As for lodgings, there were none excepting the small tent which he had put up for the ladies, but a few nights in the open air in that dry climate would not hurt the male portion of the party.
In the course of the afternoon, the two American sailors came to Captain Horn and asked permission to go to look for game. The captain had small hopes of their finding anything suitable for food, but feeling sure that if they should be successful, every one would be glad of a little fresh meat, he gave his permission, at the same time requesting the men to do their best in the way of observation, if they should get up high enough to survey the country, and discover some signs of habitation, if such existed in that barren region. It would be a great relief to the captain to feel that there was some spot of refuge to which, by land or water, his party might make its way in case the water and provisions gave out before the return of the mate.
As to the men who went off in the boat, the captain expected to see but a few of them again. One or two might return with the mate, in such vessel as he should obtain in which to come for them, but the most of them, if they reached a seaport, would scatter, after the manner of seamen.
The two sailors departed, promising, if they could not bring back fish or fowl, to return before dark, with a report of the lay of the land.
It was very well that Maka did not have to depend on these hunters for the evening meal, for night came without them, and the next morning they had not returned. The captain was very much troubled. The men must be lost, or they had met with some accident. There could be no other reason for their continued absence. They had each a gun, and plenty of powder and shot, but they had taken only provisions enough for a single meal.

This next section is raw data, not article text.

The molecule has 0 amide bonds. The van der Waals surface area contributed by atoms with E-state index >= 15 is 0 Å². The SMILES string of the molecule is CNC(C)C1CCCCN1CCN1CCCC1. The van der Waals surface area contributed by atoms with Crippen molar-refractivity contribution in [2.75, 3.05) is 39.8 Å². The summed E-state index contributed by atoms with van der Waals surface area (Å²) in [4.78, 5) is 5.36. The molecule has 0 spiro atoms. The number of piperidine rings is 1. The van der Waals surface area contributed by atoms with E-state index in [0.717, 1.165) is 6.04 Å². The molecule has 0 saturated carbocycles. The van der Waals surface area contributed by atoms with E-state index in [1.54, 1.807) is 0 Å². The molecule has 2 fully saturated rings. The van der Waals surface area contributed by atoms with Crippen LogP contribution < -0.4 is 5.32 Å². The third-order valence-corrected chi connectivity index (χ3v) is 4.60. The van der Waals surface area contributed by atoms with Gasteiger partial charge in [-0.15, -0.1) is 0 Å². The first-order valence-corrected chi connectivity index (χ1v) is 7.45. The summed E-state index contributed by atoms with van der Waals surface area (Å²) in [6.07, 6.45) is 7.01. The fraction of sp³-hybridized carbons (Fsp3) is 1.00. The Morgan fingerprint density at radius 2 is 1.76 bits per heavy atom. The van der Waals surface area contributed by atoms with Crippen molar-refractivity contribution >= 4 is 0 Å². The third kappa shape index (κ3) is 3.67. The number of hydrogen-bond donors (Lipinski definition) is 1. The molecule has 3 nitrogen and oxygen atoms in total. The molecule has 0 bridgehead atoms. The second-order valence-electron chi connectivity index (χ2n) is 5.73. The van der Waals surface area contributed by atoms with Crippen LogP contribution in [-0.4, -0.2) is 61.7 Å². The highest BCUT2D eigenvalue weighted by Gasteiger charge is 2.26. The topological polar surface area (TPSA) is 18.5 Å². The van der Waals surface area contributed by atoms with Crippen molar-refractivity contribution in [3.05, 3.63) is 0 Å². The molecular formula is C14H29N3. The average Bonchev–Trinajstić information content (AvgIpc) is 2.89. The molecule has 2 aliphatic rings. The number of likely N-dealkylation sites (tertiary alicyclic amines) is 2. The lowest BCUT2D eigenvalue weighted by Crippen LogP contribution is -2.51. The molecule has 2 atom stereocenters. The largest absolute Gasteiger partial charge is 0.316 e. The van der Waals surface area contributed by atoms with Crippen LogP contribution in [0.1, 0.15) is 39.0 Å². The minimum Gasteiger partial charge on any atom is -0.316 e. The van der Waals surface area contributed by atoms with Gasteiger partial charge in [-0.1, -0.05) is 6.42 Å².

Davis offered to go up the hills to look for the missing men. He had lived for some years in the bush in Australia, and he thought that there was a good chance of his discovering their tracks. But the captain shook his head.
“You are just as likely to get lost, or to fall over a rock, as anybody else,” he said, “and it is better to have two men lost than three. But there is one thing that you can do. You can go down to the beach, and make your way southward as far as possible. There you can find your way back, and if you take a gun, and fire it every now and then, you may attract the attention of Shirley and Burke, if they are on the hills above, and perhaps they may even be able to see you as you walk along. If they are alive, they will probably see or hear you, and fire in answer. It is a very strange thing that we have not heard a shot from them.”
Ralph begged to accompany the Englishman, for he was getting very restless, and longed for a ramble and scramble. But neither the captain nor his sister would consent to this, and Davis started off alone.
“If you can round the point down there,” said the captain to him, “do it, for you may see a town or houses not far away on the other side. But don’t take any risks. At all events, make your calculations so that you will be back here before dark.”